Online PC backup firms turn toward businesses


According to International Data Corp. (IDC), many online PC backup and "Web folder" companies are refocusing their business models away from consumers and toward businesses.

Although the storage service provider (SSP) market is healthy, providers of Web-based storage for PCs are not necessarily sharing the good fortune. The SSP market is expected to jump from $89 million in 2000 to $7.5 billion in 2003, according to IDC. Meanwhile, IDC predicts 60% of Web folder and online backup companies will fail because the cost of acquiring customers is high and the revenues are low. For example, NetDrive.com recently went out of business, and Juston.com became part of Novell.

To be successful in this competitive market, Web-based storage companies must have strategic partnerships and a revised business model targeting businesses, according to analysts. One company that has taken this road is SwapDrive, a Web storage services provider offering Internet-based file management. Users access their files using a Web browser, sign in to a virtual hard drive, and download data. Founded in 1999, SwapDrive initially targeted the consumer market with its services, but now the company is refocused on businesses. "As we evolved, we saw more opportunities for our toolset. We felt it was more appropriate for business users," says SwapDrive CEO and co-founder Marc Wallace, who is also optimistic the market will grow.

"The cost of managing and supporting storage in-house is skyrocketing," Wallace claims. "This is mainly due to the fact that highly skilled labor continues to be a scarce resource-even though the price of hardware is dropping. As a result, outsourcing storage management, and the interest in file management and collaboration tools are booming."

In January, SwapDrive launched a partnership program targeting application service providers, value-added resellers, OEMs, system integrators, distributors, and consultants. These companies can build customized online file and storage management systems using SwapDrive's software. The company also has partnered with Exodus Communications, EMC, Veritas, and StorageNetworks.

One company that is using SwapDrive's services is the Construction Management Association of America (CMAA), which decided to outsource data storage to help its members share information and collaborate online. Its members frequently need to trade large proposals, bids, and engineering drawings, but the information exchange was not very effective using e-mail, discussion boards, or postal mail.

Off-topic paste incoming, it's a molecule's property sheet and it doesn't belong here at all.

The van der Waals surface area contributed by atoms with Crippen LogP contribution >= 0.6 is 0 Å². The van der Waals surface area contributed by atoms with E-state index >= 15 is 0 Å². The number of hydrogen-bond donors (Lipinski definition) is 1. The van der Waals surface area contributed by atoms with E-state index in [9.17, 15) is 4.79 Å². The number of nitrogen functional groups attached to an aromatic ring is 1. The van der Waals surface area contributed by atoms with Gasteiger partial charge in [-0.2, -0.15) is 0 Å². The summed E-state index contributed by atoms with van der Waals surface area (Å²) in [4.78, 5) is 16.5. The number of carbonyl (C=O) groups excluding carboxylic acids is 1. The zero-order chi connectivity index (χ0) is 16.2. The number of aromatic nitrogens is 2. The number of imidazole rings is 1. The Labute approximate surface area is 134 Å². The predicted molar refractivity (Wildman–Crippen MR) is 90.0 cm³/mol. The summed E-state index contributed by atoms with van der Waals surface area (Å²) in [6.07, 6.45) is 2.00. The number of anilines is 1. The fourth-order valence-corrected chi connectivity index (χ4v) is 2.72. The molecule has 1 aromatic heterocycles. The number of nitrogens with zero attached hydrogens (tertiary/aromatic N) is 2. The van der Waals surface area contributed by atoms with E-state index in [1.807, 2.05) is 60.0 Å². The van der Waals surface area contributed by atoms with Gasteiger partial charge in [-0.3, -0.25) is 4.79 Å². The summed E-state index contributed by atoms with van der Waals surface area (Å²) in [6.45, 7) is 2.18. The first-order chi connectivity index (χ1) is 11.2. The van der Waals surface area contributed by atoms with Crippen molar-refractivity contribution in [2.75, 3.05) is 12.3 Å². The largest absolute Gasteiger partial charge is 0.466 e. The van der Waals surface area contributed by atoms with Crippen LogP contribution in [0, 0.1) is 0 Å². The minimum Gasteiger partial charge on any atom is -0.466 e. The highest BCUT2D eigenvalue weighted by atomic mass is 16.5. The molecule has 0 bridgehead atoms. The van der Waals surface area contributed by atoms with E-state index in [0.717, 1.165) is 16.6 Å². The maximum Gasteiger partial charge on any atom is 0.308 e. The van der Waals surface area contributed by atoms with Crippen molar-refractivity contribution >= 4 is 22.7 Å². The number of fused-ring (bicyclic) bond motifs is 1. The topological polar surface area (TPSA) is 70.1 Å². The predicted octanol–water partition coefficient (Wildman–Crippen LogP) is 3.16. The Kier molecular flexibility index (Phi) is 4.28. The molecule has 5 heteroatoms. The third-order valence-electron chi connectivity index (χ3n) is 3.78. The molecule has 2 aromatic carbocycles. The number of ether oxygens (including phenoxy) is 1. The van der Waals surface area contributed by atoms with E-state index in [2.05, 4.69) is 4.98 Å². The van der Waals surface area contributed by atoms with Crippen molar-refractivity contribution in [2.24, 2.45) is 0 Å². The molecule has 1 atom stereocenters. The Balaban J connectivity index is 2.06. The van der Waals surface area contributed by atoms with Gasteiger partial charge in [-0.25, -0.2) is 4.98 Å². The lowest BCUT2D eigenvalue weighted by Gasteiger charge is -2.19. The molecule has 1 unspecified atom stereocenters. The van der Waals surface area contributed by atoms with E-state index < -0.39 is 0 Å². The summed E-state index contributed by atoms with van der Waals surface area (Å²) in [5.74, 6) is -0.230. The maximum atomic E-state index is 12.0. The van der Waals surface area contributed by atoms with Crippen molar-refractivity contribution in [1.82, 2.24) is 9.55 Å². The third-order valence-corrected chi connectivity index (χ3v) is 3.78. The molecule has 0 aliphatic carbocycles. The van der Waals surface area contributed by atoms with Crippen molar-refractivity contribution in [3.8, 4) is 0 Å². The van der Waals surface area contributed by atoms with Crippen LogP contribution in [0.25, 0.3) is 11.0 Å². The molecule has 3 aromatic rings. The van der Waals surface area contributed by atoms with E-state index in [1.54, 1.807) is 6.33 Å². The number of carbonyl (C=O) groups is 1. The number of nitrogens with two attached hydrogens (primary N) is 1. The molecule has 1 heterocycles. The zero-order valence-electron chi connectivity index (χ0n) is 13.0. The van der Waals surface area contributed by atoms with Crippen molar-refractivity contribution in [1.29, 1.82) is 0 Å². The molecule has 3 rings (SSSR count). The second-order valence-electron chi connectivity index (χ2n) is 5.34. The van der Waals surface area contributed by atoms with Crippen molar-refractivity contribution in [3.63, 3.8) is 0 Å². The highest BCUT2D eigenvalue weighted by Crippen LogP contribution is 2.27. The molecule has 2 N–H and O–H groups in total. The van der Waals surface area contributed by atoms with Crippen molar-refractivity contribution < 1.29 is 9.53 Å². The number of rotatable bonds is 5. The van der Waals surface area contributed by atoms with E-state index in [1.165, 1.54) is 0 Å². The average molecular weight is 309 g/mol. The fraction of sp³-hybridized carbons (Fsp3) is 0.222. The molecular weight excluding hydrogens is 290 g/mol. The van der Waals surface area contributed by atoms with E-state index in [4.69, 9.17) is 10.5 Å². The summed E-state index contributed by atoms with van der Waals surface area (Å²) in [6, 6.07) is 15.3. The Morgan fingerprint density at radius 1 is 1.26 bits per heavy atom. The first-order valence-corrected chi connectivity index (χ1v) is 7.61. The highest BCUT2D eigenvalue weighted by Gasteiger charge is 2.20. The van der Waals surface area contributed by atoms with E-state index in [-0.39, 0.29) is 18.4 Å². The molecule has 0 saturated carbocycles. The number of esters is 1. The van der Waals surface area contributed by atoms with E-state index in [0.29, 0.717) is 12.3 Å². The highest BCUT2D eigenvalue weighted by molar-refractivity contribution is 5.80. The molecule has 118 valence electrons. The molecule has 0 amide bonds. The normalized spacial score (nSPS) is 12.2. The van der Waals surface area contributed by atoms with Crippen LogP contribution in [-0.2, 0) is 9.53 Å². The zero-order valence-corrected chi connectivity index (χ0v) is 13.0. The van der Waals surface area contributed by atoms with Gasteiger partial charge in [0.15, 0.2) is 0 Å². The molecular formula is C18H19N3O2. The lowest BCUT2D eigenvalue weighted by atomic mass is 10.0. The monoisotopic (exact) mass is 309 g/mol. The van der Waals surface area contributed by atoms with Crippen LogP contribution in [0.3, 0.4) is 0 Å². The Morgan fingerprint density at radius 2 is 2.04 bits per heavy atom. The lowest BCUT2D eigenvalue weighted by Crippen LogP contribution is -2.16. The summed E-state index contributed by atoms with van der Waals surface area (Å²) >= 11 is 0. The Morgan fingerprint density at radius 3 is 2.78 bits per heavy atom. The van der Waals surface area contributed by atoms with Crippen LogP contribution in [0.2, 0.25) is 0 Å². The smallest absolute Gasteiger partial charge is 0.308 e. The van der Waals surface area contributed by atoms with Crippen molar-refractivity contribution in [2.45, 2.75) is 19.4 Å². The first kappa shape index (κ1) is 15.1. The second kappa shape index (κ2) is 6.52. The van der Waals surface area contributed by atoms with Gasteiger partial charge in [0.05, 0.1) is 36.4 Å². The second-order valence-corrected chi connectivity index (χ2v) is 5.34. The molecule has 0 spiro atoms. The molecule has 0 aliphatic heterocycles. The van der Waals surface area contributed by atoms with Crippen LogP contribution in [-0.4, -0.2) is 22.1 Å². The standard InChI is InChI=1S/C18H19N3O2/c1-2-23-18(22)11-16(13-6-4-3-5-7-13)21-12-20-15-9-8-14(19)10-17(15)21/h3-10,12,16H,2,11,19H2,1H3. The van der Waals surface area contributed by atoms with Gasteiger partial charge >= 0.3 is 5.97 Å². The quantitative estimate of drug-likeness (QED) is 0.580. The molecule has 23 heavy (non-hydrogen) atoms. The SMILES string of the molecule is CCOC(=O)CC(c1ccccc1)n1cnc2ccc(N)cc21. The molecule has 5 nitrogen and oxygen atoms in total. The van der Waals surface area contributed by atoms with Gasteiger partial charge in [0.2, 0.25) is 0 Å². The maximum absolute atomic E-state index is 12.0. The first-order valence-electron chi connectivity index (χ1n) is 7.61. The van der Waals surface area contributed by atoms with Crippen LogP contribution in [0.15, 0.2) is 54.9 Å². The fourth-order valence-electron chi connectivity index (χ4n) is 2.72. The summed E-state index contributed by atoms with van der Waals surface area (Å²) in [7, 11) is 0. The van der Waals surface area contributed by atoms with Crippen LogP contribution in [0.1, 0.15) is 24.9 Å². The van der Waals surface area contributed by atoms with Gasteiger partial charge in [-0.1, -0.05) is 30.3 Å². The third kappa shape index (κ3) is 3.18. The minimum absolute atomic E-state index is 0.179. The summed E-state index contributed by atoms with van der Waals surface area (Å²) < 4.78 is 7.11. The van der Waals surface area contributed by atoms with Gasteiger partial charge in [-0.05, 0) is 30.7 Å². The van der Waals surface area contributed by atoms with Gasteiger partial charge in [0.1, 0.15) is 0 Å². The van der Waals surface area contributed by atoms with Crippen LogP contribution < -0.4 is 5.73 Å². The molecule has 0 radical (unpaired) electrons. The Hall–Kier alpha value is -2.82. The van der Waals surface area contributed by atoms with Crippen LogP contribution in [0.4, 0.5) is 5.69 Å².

To provide an easier and more-efficient way of sending large files, CMAA initially looked in-house and considered building an extranet. But it wasn't long before CMAA realized this would be an impossible task to do in-house after analyzing personnel and IT costs in addition to software development issues, says Bruce D'Agostino, CMAA's executive director. "To build and support this in-house would be a lot of work for a relatively small storage requirement," he explains.

CMAA is using about 10GB and plans to scale up to 100GB in a few years. "The software component was really a decision-maker for us. To Web-enable storage on our end would have taken tons of effort and a lot of consulting money for development." CMAA then called in Swap-Drive to build the extranet.

Another company that has made inroads into the competitive Internet storage and file access market is Xdrive Technologies. In December 2000, the company secured

$50 million to bring its total funding to $120 million. The funding will help support Xdrive's new products targeting individuals and enterprise customers. The Xdrive Express provides up to 100MB of online storage space at no charge to users. According to the company, there are more than six million registered users. Xdrive is also targeting service providers, telecommunications carriers, and enterprise companies with its Xdrive Enterprise offering, which enables collaboration across extended networks.

This article was originally published on March 01, 2001